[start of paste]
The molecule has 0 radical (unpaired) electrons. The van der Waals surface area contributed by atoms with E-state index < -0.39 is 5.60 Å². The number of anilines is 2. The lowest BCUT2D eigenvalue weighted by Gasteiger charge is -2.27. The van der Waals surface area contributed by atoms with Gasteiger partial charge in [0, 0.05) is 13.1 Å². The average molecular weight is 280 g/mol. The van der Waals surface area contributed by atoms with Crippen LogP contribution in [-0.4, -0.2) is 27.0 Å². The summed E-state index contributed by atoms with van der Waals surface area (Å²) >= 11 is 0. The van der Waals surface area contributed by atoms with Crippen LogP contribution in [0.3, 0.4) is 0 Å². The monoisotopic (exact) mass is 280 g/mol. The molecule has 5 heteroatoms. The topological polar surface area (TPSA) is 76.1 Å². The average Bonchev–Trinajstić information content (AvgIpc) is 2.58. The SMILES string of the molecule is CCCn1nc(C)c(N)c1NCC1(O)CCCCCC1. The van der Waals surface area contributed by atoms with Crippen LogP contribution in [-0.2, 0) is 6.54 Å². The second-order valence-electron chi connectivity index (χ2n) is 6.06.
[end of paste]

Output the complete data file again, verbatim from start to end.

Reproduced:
The molecule has 0 radical (unpaired) electrons. The van der Waals surface area contributed by atoms with E-state index < -0.39 is 5.60 Å². The number of anilines is 2. The lowest BCUT2D eigenvalue weighted by Gasteiger charge is -2.27. The van der Waals surface area contributed by atoms with Gasteiger partial charge in [0, 0.05) is 13.1 Å². The average molecular weight is 280 g/mol. The van der Waals surface area contributed by atoms with Crippen LogP contribution in [-0.4, -0.2) is 27.0 Å². The summed E-state index contributed by atoms with van der Waals surface area (Å²) >= 11 is 0. The van der Waals surface area contributed by atoms with Crippen LogP contribution in [0.3, 0.4) is 0 Å². The monoisotopic (exact) mass is 280 g/mol. The molecule has 5 heteroatoms. The topological polar surface area (TPSA) is 76.1 Å². The average Bonchev–Trinajstić information content (AvgIpc) is 2.58. The SMILES string of the molecule is CCCn1nc(C)c(N)c1NCC1(O)CCCCCC1. The van der Waals surface area contributed by atoms with Crippen LogP contribution in [-0.2, 0) is 6.54 Å². The second-order valence-electron chi connectivity index (χ2n) is 6.06.